Air combat occurs when an air unit enters into combat with land unit (or vice versa), or with another air unit. Air combat doesn't occur until quite late in most games of Civilization V, during the Modern Era, when the first Flight technologies are researched. Its rules differ considerably from both land and naval combat.
The arrival of airplanes changes warfare in modern times. Based in cities or aircraft carriers, they are capable of attacking from several tiles away, thus being immune to the counter-attacks of the army on the field. But be careful - their attacks are considered melee, allowing their targets to damage them in return. If used properly, however, the damage they receive is far less than that they deliver. Basically you can consider aircraft the advanced units of the late game, having mixed ranged-melee qualities. They're capable of attacking at great distances, concentrating on a single unit (or city), and wiping it out before it can react.
The most common air units are the airplanes. Because of the technological challenges to moving through the air (and the amount of fuel this takes), airplanes have very special movement rules.
Due to their fuel limitations, airplanes can't stay outside of their bases (on the open land) for extended periods of time, like all other units can. That means that airplanes always have to end their turns in a base, or if they want to move to another base, they have to expend their turn to do so. In other words, airplanes may only "move" between bases, while what would be normal movement for other units, for them is effectively attack range, within which they can attack a unit each turn, then return to base. Every airplane model can "re-base" (move) to a maximum number of tiles - that means it is unable to instantly move to the other side of the world in one turn. More advanced airplanes can re-base to bases further away, up to the Stealth Bomber that can literally move across continents and oceans.
There are two valid bases for airplanes:
- Cities - This includes all of your empire's cities, including Puppet cities, but not Allied city-states. Any city may base up to 6 Airplanes, or 10 if it has an Airport.
- Carriers - These big ships' main purpose is to provide bases and support for airplanes and move them across the ocean. Normally Carriers can base 2 airplanes, but promotions can extend their capacity to 5 planes.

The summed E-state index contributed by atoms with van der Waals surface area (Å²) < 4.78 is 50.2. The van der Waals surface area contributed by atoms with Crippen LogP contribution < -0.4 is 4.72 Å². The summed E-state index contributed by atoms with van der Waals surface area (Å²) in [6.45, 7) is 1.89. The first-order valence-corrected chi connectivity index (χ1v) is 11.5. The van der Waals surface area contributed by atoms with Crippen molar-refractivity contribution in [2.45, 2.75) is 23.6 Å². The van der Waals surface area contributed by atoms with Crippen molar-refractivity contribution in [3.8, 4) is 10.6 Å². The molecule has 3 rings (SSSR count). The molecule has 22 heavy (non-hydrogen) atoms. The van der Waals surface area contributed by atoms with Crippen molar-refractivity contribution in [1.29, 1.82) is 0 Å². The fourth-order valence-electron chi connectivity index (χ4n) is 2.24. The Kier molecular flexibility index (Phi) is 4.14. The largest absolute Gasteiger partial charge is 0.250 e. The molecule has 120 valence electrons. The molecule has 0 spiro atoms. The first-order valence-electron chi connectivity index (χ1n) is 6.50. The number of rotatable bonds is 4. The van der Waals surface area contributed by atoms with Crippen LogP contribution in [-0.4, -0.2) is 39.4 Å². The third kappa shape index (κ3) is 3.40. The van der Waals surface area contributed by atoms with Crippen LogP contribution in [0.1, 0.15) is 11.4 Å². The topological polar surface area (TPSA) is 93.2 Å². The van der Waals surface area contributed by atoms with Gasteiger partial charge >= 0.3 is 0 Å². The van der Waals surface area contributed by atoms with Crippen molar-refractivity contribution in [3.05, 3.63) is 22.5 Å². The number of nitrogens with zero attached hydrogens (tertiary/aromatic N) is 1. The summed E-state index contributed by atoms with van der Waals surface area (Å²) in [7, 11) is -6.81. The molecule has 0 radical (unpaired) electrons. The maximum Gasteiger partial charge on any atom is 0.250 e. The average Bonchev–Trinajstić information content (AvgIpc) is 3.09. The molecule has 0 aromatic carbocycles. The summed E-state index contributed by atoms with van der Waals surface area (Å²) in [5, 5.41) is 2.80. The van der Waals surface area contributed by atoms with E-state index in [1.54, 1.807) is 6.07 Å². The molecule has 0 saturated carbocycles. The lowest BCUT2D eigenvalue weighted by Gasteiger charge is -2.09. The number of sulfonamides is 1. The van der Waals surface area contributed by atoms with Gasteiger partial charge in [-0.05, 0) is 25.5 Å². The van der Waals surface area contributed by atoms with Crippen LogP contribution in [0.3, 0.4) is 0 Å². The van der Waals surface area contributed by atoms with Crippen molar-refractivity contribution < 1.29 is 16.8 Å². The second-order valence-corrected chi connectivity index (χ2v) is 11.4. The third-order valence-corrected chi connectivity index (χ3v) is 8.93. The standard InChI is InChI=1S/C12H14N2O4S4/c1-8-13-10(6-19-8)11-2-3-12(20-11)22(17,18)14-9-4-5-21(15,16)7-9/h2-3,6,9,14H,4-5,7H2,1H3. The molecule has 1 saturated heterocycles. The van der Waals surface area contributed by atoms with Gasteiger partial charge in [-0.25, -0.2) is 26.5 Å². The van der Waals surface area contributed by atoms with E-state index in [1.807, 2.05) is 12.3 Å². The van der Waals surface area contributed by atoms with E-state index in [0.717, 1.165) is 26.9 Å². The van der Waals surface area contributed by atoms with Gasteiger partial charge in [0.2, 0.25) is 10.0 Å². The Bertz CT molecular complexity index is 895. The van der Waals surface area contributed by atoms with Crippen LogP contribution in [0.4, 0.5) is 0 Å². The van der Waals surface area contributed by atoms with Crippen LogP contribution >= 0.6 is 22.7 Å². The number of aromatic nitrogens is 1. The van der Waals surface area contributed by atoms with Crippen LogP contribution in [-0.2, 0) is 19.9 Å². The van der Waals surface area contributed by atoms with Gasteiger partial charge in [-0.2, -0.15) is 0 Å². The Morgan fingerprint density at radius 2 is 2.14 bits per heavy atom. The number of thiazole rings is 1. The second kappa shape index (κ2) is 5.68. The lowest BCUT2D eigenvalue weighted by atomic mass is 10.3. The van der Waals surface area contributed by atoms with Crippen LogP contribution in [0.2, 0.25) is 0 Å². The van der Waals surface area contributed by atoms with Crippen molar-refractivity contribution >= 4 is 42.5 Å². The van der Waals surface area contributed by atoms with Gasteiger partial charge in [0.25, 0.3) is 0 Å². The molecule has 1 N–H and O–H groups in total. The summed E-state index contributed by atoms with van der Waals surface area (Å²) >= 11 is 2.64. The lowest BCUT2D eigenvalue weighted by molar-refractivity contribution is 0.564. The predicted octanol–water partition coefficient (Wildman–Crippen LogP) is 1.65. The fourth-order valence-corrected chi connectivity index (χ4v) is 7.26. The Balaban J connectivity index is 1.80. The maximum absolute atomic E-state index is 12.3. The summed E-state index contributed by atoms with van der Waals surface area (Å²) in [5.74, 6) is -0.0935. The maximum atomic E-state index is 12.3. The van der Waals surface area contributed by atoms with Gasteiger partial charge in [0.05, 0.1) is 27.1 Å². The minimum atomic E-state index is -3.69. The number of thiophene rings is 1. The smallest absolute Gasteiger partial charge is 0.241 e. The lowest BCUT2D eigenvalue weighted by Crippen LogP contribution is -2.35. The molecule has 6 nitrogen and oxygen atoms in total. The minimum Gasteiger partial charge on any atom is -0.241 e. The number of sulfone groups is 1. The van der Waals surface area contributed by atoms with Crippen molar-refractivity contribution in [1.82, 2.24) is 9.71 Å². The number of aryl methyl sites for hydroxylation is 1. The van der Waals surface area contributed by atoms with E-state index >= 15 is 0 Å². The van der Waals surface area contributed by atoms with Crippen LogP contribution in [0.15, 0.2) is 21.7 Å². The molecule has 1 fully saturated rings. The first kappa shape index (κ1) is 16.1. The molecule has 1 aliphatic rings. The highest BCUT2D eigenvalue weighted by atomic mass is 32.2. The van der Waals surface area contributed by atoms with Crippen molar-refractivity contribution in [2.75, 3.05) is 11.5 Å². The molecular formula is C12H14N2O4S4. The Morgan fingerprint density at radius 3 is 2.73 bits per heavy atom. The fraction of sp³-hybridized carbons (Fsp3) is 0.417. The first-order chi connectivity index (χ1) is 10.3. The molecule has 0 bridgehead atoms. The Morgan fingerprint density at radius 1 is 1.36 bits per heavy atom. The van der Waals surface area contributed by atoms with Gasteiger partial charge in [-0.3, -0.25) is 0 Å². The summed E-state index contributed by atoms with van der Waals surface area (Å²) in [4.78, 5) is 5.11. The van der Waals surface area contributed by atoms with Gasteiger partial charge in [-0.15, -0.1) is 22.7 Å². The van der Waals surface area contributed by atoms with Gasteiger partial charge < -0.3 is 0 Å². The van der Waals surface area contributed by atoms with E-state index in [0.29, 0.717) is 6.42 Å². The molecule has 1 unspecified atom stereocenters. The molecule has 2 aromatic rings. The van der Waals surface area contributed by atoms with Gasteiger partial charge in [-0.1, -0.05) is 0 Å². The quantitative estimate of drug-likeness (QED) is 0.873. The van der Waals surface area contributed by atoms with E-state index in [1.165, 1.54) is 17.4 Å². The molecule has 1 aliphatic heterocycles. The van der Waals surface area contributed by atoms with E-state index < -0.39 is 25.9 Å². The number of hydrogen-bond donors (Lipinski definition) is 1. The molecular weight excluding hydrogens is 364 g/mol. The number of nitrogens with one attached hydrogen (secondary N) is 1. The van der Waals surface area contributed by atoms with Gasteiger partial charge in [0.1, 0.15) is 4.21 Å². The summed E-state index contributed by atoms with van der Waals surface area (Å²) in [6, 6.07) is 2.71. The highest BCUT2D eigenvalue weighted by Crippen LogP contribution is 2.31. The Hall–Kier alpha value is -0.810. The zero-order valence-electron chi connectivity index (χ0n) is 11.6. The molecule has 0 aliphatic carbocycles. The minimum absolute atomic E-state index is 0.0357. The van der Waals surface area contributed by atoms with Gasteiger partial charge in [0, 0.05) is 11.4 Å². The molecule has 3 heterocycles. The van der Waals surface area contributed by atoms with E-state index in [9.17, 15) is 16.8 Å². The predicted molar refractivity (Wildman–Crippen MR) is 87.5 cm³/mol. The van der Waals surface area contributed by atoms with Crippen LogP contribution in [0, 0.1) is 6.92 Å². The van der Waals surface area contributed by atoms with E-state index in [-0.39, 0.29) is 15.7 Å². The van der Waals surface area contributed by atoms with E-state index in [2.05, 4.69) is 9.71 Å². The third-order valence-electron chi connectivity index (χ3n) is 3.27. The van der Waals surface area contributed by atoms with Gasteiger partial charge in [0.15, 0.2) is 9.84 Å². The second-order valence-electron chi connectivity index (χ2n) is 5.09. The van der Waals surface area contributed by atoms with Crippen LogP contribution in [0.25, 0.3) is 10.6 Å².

From a base, airplanes may attack any tile within their operative radius. This radius is larger the more advanced the unit, and may also be increased via a special promotion. Once the airplane finishes its attack, it returns to its base (if it survives, that is).
Note that airplanes cannot be attacked while inside their bases, and since they always finish their turns inside bases, then it follows that they can't be attacked at all. Airplanes can only be damaged via Interception by their targets in retaliation to their attacks, or by nuclear weapons.
Unlike other military units, you may stack many airplanes in a single tile/base. Up to six airplanes may base within any city; an Airport's hangars add to the storage capacity, increasing that number to ten.
A Carrier can also base a limited number of airplanes, starting at two, and increasing via promotions.
Helicopter Gunships don't follow these rules, although they're also considered air units. Helicopters move just like land units, with the difference being that they can hover over terrain, including mountains, ignoring all movement penalties (and bonuses) and moving 1 tile per MP. Helicopters are also able to remain outside of bases indefinitely, like other normal units. They attack according to the rules of melee combat, but for bonus purposes are considered air units (so, for example, units that have bonuses fighting air units are much more dangerous to helicopters).
The Atomic Bomb is also considered an airplane unit, because it's delivered via a bomber. It is subject to the same rules as airplanes, including Interception.
Air combat occurs when an airplane conducts an attack from its base of operation. A series of events may then be triggered, according to certain rules.
Any airplane may use its Air Strike ability within its operational range to attack a land unit or city. It will leave base, perform the attack, then return to base. Note that the attacking airplane is prone to a retaliation attack from its target - all unit types can retaliate, including cities, just as if they were attacked in melee. However, most units' efficiency at retaliation to Air Strikes is very low - only the specially designated anti-air units such as the Anti-Aircraft Gun have dangerous retaliation strength.